Based on this, Q4 growth may not be negative but can go down to 1.5-2.5 per cent. The economy was slated to grow by Rs 1.74 trillion in Q4 or by 4.7 per cent.
"Assuming 80 per cent production is lost, and 20 per cent of the economy (that constitutes the essential services and farming) still functions, Rs 35-40000 crore of GDP will be lost every day.
Of the 21 days lockout, 14 days spill over to FY21, therefore potential total loss will be in the region of Rs 6.3-7.2 trillion assuming 18 working days will be split across the two years, says the report.
With two-thirds of the impact being passed on to Q1, the GDP loss can be in the region of Rs 4.2- Rs 4.8 trillion in FY21. This can potentially lead to a de-growth in GDP in Q1 provided there is no or low growth in the subsequent quarters, it warns.
But there is no guarantee that the lockdown
will be over in 21 days or as planned, as what appeared to be 8 days has become 21 days now and there is no way to ascertain whether this will become 30 or 60 days.
Last year, GDP was Rs 35.5 trillion in Q1, which at a modest 6 per cent growth means an increase of Rs 2.13 trillion in the quarter. Now with a fall of Rs 4.2-4.8 trillion, there would have to be a lot of recouping to be done to escape the negative growth trap, which has to happen in the next 10 weeks after the shutdown.
While pharma and FMCG may show acceleration, entertainment may pick up due to pent-up demand, travel, tourism and hotels would come back on track with a hiatus. More importantly reverse migration of all those who left their jobs due to the shutdown would take time which could be at least a month, impeding a faster recovery.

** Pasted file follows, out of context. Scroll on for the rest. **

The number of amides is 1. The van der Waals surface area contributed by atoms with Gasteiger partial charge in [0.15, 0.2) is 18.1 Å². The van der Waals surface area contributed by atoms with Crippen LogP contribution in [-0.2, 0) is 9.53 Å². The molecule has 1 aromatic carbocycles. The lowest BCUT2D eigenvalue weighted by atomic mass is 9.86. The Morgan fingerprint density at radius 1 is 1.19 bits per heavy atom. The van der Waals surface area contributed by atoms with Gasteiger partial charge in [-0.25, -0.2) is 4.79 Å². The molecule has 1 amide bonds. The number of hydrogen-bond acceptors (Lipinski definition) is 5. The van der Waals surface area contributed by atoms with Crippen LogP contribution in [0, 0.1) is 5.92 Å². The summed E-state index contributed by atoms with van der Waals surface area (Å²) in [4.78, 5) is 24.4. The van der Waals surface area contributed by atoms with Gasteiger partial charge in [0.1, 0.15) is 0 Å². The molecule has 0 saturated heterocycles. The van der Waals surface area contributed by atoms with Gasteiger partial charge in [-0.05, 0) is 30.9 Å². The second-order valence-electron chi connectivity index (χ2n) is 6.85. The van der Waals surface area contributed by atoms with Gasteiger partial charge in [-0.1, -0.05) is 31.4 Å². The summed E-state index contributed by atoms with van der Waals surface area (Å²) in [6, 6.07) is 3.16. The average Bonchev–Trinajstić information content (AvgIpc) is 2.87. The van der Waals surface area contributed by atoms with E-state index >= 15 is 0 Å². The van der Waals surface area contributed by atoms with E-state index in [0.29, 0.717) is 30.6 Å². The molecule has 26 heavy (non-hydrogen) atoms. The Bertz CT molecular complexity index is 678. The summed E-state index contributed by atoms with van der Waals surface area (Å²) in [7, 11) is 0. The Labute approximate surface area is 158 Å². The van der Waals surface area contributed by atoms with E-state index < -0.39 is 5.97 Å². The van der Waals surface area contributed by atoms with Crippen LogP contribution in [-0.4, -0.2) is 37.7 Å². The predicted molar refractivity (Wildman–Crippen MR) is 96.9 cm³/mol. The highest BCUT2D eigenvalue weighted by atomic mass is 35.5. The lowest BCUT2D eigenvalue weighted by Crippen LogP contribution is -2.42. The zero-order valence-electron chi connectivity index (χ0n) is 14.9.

At the same time a shutdown does not really mean that production comes to a complete standstill as all essential goods are to be produced which means the food segment should be up. The same holds for agriculture even though foodgrain may not be reaching the cities and towns, which means even though farmer income may not increase, production is recorded.
Also, there is a big possibility of deferred purchases which was seen post-shocks like the demo and GST. Hence output lost can be regained to an extent. But the catch is in case of demo there was definitely a sharp reduction in economic activity as cash was not available which led to large scale layoffs especially among SMEs. The same held true for GST albeit to a lesser extent as enterprises confronted the dual shocks.
But the biggest worry due to the Covid is the scale of unemployment which is far more serious this time as it is a result of a closure for what can be considered to be practically an undefined period as nobody knows, leading to a muted recovery, warns the report.
Further, unlike the disruption caused by GST and demo, the pandemic-led disruptions are not restricted to us alone and thus could the impact our trade for a longer period.
An optimistic picture means recouping of losses and an increase of not more than 3 percent growth that can hold only in case the lockdown
ends on April 14, and normalcy returns, it warns and argues that only two sectors can drive this recovery--government frontloading its expenditure and the banking sector augmenting credit to all sectors.
If this does not happen, simultaneously, growth can be lower at 1.5-2 percent, says the report.